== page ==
Timewarp Attacks and Long-Term Timelocked Script Paths

Timewarp Attacks and Long-Term Timelocked Script Paths

Original Postby Antoine Riard

Posted on: April 9, 2024 21:40 UTC

The discussion revolves around the security and operational aspects of vaults and time-locked wallets in the context of blockchain technology.

Specifically, there is a focus on the vulnerability of these systems to timewarp attacks and the different mechanisms that have been proposed over the years to safeguard digital assets.

One of the notable methods for protecting digital assets, particularly in a scenario like inheritance, involves the use of a dead man's switch mechanism within time-locked wallets. This approach relies on pre-signed, absolute timelocked transactions that are stored on online hosts. The fundamental idea is that if the original coin owner does not perform an action (such as transferring the coins to a new address to reset the timelock), the transaction can be automatically broadcasted to transfer the ownership of the coins. However, this setup could potentially expose the system to timewarp attacks by miners, who might attempt to prematurely broadcast high-fee transactions.

In contrast, vaults, especially those implementing the OP_VAULT protocol described in literature, incorporate a recovery path secured by a specific type of scriptpubkey, which provides a broader spectrum of scripting possibilities including n-of-m or hash-lock conditions. This design aims to accommodate multi-stakeholder scenarios where subsets of stakeholders control certain witness components, sometimes under conditions of relative or absolute timelocks. Despite these features, there remains a lack of comprehensive documentation on key operational aspects of OP_VAULT usage, such as the process for generating and validating the transaction trees and scriptpubkeys endpoints (referred to as "key-ceremony") and policies for recovery responses in anomalous situations.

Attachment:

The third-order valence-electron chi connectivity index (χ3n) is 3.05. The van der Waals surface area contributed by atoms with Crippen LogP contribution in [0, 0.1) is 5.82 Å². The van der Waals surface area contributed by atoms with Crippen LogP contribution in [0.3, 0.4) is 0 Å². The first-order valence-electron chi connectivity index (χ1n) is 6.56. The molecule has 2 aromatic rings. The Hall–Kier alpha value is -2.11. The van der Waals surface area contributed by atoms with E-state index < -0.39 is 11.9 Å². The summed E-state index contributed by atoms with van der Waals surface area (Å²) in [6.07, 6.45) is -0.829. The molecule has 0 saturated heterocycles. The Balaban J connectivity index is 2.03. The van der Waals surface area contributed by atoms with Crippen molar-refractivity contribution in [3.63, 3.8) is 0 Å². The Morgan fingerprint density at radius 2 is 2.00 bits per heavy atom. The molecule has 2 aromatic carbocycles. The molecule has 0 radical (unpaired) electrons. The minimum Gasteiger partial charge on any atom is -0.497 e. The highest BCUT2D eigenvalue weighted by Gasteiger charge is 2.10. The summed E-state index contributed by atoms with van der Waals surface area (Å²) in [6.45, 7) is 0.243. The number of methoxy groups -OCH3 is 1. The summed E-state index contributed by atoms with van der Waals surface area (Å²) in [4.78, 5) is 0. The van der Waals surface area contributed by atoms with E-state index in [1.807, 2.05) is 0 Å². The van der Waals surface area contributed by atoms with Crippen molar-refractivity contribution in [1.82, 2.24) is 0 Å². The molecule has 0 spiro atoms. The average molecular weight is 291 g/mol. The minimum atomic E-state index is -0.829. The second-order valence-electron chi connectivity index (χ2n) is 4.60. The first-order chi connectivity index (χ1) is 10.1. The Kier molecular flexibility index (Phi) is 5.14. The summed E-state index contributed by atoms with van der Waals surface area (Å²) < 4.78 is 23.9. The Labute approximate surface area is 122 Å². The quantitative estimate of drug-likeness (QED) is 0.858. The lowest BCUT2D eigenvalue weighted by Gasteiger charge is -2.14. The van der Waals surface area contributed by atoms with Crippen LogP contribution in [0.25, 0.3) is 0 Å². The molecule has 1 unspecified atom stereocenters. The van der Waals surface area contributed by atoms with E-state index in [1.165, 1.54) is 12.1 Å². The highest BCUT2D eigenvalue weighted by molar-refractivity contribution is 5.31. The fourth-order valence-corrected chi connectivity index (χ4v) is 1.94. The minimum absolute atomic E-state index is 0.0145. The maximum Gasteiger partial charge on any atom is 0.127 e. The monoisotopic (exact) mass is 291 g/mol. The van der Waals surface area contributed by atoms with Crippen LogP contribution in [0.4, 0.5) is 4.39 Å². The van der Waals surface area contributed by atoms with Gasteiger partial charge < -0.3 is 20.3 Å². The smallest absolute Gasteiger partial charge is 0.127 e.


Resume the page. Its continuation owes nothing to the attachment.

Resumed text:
Furthermore, while there is confidence in the security of cryptographic schemes against unauthorized signing by miners without access to private keys, concerns persist regarding the potential for miners to exploit temporal dimensions introduced by recovery policies. Specifically, by predicting or manipulating the timing conditions (relative timelocks) based on recovery scriptpubkey templates, miners could feasibly launch timewarp attacks without needing majority control of the network's hash rate. This hypothesis suggests a nuanced vulnerability within vaulting infrastructure that could be exploited by a minority coalition of miners, underscoring the need for further analysis and protective measures against such attack vectors.

For additional insights into the discussions on time-locked wallets and their security implications, the archive at bitcoin serves as a valuable resource (bitcoin archive).